The US diesel movement may steadily be marching forward, but Honda Motor Company has reported that it may delay its near-term plans to introduce clean-diesel vehicles into its US carline. The manufacturer had originally intended to launch two diesel-powered models in 2009. “Right now we are re-evaluating, due to trends in gasoline and diesel prices, and the price of raw materials we use in the exhaust cleanup system,” Honda spokesman David Iida told USA Today.

The price of diesel fuel at the pumps ranges anywhere from 40 to 55 percent over the cost of gasoline. The nation’s average cost for a gallon of gas is currently $1.74 versus $2.64 for diesel. Furthermore, the price of a diesel vehicle is approximately $1500 more than its gas-powered counterpart. Both of these stats outweigh the fact that diesel grants 20 to 40 percent better mileage than gasoline. “Any advantage of fuel economy has been wiped out,” said Dino Brandt, an energy analyst with Hess Global, in an interview with “But as the economy heads south, we expect the price of diesel to follow…and a more level playing field.”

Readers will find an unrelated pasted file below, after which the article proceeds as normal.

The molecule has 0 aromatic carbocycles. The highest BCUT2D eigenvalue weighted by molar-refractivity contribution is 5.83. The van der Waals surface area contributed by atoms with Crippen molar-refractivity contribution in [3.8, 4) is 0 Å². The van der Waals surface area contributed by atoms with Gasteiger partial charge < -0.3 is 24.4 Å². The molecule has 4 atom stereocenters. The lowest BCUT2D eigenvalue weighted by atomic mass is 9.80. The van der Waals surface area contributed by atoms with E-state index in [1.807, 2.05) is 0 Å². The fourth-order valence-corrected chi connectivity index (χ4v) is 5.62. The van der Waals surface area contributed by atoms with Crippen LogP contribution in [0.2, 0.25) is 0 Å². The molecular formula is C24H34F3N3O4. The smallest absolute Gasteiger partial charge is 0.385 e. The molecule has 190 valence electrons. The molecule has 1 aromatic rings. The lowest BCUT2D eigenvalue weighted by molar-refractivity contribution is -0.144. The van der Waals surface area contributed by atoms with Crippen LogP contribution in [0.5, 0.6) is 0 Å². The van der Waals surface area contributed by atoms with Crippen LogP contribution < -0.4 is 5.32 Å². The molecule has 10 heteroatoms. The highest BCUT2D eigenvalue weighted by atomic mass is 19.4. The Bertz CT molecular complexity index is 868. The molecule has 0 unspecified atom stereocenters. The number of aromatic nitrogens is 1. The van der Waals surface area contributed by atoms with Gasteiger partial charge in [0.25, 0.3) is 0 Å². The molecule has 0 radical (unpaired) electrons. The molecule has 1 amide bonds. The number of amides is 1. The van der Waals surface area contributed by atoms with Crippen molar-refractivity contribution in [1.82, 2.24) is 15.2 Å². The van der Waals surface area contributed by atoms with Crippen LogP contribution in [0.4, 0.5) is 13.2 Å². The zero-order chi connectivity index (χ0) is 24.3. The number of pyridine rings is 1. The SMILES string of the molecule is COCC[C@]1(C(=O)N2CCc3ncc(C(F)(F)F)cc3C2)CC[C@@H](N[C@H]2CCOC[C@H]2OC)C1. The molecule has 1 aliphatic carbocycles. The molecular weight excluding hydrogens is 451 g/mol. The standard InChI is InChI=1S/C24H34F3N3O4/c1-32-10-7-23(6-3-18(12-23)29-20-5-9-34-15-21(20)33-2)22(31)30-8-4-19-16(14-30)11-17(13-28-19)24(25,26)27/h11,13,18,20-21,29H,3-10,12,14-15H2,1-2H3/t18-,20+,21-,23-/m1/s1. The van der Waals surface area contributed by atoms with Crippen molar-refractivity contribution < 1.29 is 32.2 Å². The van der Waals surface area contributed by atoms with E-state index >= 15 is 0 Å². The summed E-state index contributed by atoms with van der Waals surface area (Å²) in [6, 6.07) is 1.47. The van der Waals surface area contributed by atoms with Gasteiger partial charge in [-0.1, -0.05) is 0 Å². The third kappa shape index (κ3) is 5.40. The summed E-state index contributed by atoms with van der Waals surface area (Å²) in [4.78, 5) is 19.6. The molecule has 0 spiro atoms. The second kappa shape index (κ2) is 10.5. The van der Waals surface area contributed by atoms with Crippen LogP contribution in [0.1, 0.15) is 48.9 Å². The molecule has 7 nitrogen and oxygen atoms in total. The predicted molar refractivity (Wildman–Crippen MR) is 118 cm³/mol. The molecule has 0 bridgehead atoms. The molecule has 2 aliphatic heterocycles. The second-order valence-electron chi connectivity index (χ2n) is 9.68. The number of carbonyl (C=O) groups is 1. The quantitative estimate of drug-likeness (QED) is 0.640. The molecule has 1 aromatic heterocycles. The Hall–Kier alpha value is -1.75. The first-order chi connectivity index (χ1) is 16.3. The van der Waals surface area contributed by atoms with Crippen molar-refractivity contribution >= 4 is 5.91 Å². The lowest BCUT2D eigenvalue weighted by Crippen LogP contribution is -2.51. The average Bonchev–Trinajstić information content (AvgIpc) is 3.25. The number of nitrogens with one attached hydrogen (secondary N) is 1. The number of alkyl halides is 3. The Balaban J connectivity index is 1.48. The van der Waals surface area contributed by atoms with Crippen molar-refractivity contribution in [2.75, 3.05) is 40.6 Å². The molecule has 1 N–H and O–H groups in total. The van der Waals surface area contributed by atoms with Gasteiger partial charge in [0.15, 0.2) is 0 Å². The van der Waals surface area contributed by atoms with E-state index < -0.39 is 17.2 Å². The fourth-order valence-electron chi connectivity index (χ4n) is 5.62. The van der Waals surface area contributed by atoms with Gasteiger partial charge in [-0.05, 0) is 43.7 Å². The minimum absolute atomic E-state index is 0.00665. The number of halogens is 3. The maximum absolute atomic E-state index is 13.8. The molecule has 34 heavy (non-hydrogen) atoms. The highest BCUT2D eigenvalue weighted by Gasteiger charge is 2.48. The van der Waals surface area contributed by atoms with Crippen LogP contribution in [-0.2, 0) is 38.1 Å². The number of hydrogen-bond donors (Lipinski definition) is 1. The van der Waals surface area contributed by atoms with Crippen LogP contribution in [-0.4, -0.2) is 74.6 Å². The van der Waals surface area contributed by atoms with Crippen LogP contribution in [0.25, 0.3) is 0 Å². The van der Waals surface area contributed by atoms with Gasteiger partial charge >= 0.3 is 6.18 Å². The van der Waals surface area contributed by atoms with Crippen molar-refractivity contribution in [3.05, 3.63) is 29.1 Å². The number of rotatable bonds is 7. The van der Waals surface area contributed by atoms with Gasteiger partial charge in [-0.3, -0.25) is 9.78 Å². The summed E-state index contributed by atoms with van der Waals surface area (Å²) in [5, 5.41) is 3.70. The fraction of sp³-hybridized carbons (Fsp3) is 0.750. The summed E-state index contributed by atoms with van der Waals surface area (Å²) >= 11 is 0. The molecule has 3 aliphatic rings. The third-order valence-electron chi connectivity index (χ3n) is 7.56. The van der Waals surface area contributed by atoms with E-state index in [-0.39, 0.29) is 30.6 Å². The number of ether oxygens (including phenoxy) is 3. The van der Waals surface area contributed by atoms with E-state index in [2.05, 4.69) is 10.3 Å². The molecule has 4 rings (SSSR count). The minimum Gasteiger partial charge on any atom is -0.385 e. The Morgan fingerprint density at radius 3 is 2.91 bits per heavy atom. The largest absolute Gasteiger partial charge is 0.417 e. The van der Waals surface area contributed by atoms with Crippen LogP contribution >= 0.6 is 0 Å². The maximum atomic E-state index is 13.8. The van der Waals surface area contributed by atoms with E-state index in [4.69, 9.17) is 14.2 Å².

The primary reason for the discrepancy in price between diesel and gasoline is demand. Globally, the demand for diesel is significantly higher, which drives up its price. The chasm between diesel and gas prices has never been as large as it is today.

Honda’s diesel vehicles intended for 2009 include a mid-size SUV and an uplevel four-cylinder sedan from the Acura banner. The company has not offered any further details on either model.

Despite Honda’s position, the diesel resurgence in the US has been enjoying plenty of publicity from Mercedes Benz’s Bluetec technology, BMW’s upcoming 335d sedan, and the Volkwagen Jetta TDI’s recent naming as Green Car Journal’s Green Car of the Year. Other manufacturers, including Nissan and Audi, also plan to launch diesel vehicles in 2009.